Plumas National Forest issues Stage II Fire Restrictions 

The Plumas National Forest moved into Stage II Fire Restrictions Thursday, Aug. 4.

Despite recent thunderstorms and rain showers, fire danger is steadily increasing.  Extended hot, dry summer weather has dried forest fuels.

The extended forecast in the mountains includes dry weather and high temperatures ranging from the upper 80s to the low 90s.

In Stage II Fire Restrictions, campfires are only allowed in specific designated recreation sites with a campground host, in established campfire rings.

Smoking is only allowed within an enclosed vehicle or building, in one of the designated recreation sites, or an area at least 3 feet in diameter that is completely clear of all flammable material.

Additionally, internal combustion engines, such as vehicles and generators, may only be used on designated roads and trails.  Boat engines on water are exempt.

Chainsaw use for firewood is still permitted with an expectation that operating a chainsaw off designated roads and trails is minimal.  Woodcutters need to ensure that they are checking the Woodcutting Status each day prior to cutting by calling (800) 847-7766.  For the latest information on the Plumas National Forest firewood cutting program, visit

Welding or operating an acetylene or other torch with an open flame is prohibited.

Possession of a valid California Campfire Permit is not an exemption from the prohibitions. However, they can use portable campfire pits, stoves or lanterns that use gas, kerosene, jellied petroleum or pressurized liquid fuel as long as it has a working shut-off valve and is used in an area that is at least 3 feet from any flammable materials.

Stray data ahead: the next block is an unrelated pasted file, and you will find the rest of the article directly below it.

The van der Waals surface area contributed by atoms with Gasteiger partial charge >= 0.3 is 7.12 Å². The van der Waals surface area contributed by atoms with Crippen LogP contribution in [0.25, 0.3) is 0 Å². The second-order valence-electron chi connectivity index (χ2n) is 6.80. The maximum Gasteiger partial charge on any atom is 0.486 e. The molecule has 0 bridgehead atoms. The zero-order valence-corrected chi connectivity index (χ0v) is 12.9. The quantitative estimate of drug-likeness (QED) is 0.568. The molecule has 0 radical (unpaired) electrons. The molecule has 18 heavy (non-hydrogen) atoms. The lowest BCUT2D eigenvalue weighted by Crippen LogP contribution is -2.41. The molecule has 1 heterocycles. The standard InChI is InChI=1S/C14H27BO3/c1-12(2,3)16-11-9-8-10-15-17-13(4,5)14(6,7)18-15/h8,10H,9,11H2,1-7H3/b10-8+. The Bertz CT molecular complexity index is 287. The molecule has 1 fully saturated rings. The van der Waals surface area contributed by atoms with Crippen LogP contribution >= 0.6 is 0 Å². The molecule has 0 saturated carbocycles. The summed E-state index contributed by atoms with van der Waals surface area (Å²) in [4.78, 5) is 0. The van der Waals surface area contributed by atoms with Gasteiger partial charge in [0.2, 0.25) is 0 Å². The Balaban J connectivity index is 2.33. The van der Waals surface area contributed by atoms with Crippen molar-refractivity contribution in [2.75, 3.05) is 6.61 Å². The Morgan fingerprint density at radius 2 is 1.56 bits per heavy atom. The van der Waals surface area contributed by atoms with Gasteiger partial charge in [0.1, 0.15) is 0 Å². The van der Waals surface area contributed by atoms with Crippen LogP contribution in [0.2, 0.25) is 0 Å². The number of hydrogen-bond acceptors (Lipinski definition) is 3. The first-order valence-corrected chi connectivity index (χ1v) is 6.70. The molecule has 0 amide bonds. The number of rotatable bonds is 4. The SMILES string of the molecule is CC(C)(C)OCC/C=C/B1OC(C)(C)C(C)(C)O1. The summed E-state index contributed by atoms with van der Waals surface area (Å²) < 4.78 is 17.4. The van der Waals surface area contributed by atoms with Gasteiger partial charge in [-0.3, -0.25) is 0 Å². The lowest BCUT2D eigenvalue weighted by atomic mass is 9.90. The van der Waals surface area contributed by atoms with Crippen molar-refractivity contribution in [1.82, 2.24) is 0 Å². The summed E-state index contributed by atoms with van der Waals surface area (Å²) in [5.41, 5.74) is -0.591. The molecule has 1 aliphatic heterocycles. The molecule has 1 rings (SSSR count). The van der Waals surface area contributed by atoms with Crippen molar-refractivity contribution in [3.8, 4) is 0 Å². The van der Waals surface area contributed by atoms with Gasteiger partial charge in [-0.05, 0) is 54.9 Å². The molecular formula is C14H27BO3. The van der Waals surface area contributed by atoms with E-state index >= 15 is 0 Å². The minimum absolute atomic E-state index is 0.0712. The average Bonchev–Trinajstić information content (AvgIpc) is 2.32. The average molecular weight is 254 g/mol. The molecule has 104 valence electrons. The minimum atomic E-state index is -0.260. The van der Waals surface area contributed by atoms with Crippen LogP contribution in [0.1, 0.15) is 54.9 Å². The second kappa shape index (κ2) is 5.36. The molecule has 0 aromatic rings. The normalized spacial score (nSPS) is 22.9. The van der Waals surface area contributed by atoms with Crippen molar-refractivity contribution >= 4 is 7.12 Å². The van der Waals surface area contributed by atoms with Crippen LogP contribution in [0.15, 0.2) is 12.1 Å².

California Campfire Permits are free and available at Forest Service and CAL Fire offices or online at

“The Plumas National Forest has experienced tremendous impacts from wildfire over the past five years,” said Plumas National Forest Assistant Fire Management Officer Mitch Wilson.  “Currently we have expanded the hours we are staffing due to increasing fire danger, as well as lightning activity over the past few weeks.  The Plumas has been fortunate so far to have minimal impacts from lightning and for the swift responses to lightning and other fires by our wildland firefighters.”

While not a regular occurrence, expanded staffing of all resources and periodic 24-hour staffing have been an investment by the Plumas National Forest this fire season to help ensure a rapid wildfire response.  This has included during prolonged heat, periods of high recreation use, as well as recent lightning storms.

This past weekend, both the Mount Hough and Beckwourth Ranger Districts went into Lightning Plans, meaning lightning was abundant and there was the possibility of multiple fires requiring response.

Firefighters are continuing to patrol for fires resulting from those storms, which can smolder for more than two weeks before flaring and becoming visible.

“By helping prevent human-caused wildfires, we are not only protecting the forest and communities from the risk of wildfire, but also allowing wildland firefighters to focus on responding to lightning fires and other threats,” Wilson said.  “We appreciate the cooperation of area residents and visitors following the Stage II Fire Restrictions and helping us prevent human-caused wildfires this fire season.”

Suspected wildfires can be reported by calling 911.

The order is formally referenced as Closure Order Number 05-11-22-02.  Violations of the prohibitions are punishable by a fine of not more than $5,000 for an individual or $10,000 for an organization, or imprisonment for not more than 6 months, or both.

For more information on the Plumas National Forest, visit, follow the forest on Twitter @USFSPlumas or on Facebook at